Mt. Tabor Cemetery Update and the Mayfield Cemetery
Rusk County, Texas

Bonus: The Depot Museum near downtown Henderson, Texas

November 3, 2005

Created 11/03/2005

by Paul Ridenour email

Mt. Tabor Cemetery Update

I went to visit the cemetery because I heard things have changed.  I heard there was a new mobile home blocking the road from CR 156 and that there was a big hole in the ground right next to the mobile home.

UPDATE: The land was bought this past year and it is now private property. For their privacy, I took down the exact directions and map of the cemetery. If you want to visit the cemetery, please email Maryellen And Michael Knighton at: MYSTIC66TX@aol.com

Foliage at Roseannell Leverett's home in Leverett's Chapel made the house look pink.


A Caddo and Cherokee archeological display on two walls at this museum in Henderson, Texas, was created by Patti Haskins (Texas Archeological Steward with theTexas Historical Commission) and Susan Weaver (Vice Chairman of the Rusk County Historical Commission).  The Cherokee wall displays pictures of Stand and Sarah Bell Watie, John Thompson Adair and Penelope Mayfield Adair, William Penn and Sarah Adair, the Harlan and Nancy Bell Starr Home, a letter from Sarah Watie to Stand Watie,  a letter from Penelope Mayfield Adair to her sister, and history of Texas Cherokees (Duwali - Chief Bowles), the Starr Family, and the old Mt. Tabor Community.  Next time you are in Henderson, visit the museum - $2 per adult.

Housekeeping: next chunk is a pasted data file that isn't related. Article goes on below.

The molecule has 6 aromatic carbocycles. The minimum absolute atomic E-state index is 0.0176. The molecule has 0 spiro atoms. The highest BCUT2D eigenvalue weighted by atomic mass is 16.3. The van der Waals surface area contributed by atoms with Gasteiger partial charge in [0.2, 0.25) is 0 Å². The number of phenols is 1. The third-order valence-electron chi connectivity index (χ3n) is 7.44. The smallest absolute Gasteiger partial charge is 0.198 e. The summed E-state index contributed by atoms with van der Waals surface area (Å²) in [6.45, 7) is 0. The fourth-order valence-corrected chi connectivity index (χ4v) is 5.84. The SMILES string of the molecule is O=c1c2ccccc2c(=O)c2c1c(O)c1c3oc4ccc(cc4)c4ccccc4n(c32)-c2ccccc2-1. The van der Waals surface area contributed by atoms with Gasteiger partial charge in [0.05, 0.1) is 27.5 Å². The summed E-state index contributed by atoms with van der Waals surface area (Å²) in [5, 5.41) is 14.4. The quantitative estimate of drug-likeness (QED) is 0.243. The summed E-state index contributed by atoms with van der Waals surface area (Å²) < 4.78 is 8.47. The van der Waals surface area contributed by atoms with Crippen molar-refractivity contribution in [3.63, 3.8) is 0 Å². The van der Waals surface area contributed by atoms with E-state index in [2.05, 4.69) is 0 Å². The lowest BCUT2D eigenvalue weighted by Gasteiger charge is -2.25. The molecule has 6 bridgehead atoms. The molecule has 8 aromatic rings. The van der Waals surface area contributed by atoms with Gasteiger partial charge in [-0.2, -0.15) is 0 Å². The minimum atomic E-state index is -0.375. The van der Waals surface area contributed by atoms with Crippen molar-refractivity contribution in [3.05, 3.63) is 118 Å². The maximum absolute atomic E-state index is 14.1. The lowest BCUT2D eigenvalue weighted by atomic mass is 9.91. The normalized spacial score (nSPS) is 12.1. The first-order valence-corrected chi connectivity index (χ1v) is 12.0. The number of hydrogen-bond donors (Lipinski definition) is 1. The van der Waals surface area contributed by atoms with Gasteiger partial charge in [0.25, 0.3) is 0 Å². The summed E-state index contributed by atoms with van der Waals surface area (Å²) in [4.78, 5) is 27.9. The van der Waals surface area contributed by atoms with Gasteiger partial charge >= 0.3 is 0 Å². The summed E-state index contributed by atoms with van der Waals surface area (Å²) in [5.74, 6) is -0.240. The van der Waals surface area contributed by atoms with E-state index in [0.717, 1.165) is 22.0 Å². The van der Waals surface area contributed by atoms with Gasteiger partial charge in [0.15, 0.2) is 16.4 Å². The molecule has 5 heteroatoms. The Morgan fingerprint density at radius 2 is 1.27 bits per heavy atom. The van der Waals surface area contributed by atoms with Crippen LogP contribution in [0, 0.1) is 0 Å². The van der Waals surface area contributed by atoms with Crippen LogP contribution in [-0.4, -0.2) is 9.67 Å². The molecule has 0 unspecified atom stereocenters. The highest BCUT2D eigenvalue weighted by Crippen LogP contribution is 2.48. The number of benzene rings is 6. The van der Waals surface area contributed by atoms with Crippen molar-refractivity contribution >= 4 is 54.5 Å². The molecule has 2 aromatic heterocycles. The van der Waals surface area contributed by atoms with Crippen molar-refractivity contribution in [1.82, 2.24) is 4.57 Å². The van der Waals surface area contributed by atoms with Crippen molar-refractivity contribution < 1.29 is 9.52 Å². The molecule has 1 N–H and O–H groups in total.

The Cherokee Wall - The middle top is the Cherokee Treaty of 1836

From Henderson, I went looking for the Mayfield Cemetery


 East of Pirtle, Texas, a community which was once also known as Bellview in the 1860s

Mary Adair's great grandfather Jesse Mayfield (1793 1857) is buried in the Mayfield Cemetery

Cemetery is on Willie George's property that he bought from Shack Laird (Laird Hill, Texas - Thompson Cemetery)

Note:  There is another Mayfield Cemetery near Mt. Enterprise, Texas, with a Jessie Mayfield born 1814

Directions - From Henderson, Texas, go north on 259.  Turn right on 322.  Turn left on 850.  Turn right on 2276.  Go past the bridge and turn left at the first tar road (CR 118).  Look for three metal buildings/barns on the left at the top of the hill.  Two modern houses are across the street.  The double gate to the property is painted blue.

Four graves by the barn in the distance (near the tree)

Mayfield Cemetery just outside the barn

Another view - Jesse Mayfield's marker laying on the ground.   The two twisted trees in the above photograph are Honey Locust trees from Oklahoma.  They would have been transplanted from the Cherokee/Indian Territory prior to 1907 (Oklahoma statehood).

Jesse Mayfield
Born in Greenville District
South Carolina
May 18, 1793 December 14, 1857

Sarah C. Mayfield
Daughter of Jesse and Sarah Mayfield
Born August 5th, 1821 ?
Died October 12th, 1878

One Mayfield Cemetery webpage has a unknown Mayfield born 1821 - died 1887
I cannot find any info on Sarah C. Mayfield even in the Cherokee Mixed-Bloods book by David Keith Hampton

David Hampton said it may be Sabina Mayfield who married Wyche

Dr. Newton J. Howell
August 8, 1835 October 5, 1873

Cows behind the barns